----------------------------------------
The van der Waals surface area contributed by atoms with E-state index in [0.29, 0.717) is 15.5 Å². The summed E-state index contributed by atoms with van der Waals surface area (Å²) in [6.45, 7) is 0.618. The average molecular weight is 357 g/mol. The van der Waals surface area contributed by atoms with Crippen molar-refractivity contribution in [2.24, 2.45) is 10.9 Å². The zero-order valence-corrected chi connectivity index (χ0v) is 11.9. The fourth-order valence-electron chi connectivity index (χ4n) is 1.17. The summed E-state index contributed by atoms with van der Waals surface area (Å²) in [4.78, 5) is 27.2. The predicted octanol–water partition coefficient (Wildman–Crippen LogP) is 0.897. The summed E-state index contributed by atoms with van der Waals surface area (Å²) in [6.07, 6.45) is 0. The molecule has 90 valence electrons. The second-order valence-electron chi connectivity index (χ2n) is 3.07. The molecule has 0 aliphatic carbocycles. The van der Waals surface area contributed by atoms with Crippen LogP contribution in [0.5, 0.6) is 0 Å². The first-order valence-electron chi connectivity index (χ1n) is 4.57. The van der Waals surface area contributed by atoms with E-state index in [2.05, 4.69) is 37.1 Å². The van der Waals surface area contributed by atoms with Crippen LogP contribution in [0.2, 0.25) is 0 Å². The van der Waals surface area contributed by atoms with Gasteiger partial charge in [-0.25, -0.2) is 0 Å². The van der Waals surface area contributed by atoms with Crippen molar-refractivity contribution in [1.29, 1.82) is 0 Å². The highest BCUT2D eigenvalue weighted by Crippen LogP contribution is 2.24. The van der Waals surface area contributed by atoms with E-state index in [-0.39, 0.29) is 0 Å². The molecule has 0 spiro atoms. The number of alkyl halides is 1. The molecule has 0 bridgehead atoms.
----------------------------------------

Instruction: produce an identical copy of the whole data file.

The van der Waals surface area contributed by atoms with E-state index in [0.29, 0.717) is 15.5 Å². The summed E-state index contributed by atoms with van der Waals surface area (Å²) in [6.45, 7) is 0.618. The average molecular weight is 357 g/mol. The van der Waals surface area contributed by atoms with Crippen molar-refractivity contribution in [2.24, 2.45) is 10.9 Å². The zero-order valence-corrected chi connectivity index (χ0v) is 11.9. The fourth-order valence-electron chi connectivity index (χ4n) is 1.17. The summed E-state index contributed by atoms with van der Waals surface area (Å²) in [4.78, 5) is 27.2. The predicted octanol–water partition coefficient (Wildman–Crippen LogP) is 0.897. The summed E-state index contributed by atoms with van der Waals surface area (Å²) in [6.07, 6.45) is 0. The molecule has 90 valence electrons. The second-order valence-electron chi connectivity index (χ2n) is 3.07. The molecule has 0 aliphatic carbocycles. The van der Waals surface area contributed by atoms with Crippen LogP contribution in [0.5, 0.6) is 0 Å². The first-order valence-electron chi connectivity index (χ1n) is 4.57. The van der Waals surface area contributed by atoms with E-state index in [2.05, 4.69) is 37.1 Å². The van der Waals surface area contributed by atoms with Crippen LogP contribution in [0.2, 0.25) is 0 Å². The van der Waals surface area contributed by atoms with Gasteiger partial charge in [-0.25, -0.2) is 0 Å². The van der Waals surface area contributed by atoms with Crippen molar-refractivity contribution in [1.29, 1.82) is 0 Å². The highest BCUT2D eigenvalue weighted by Crippen LogP contribution is 2.24. The van der Waals surface area contributed by atoms with E-state index in [-0.39, 0.29) is 0 Å². The molecule has 0 spiro atoms. The number of alkyl halides is 1. The molecule has 0 bridgehead atoms.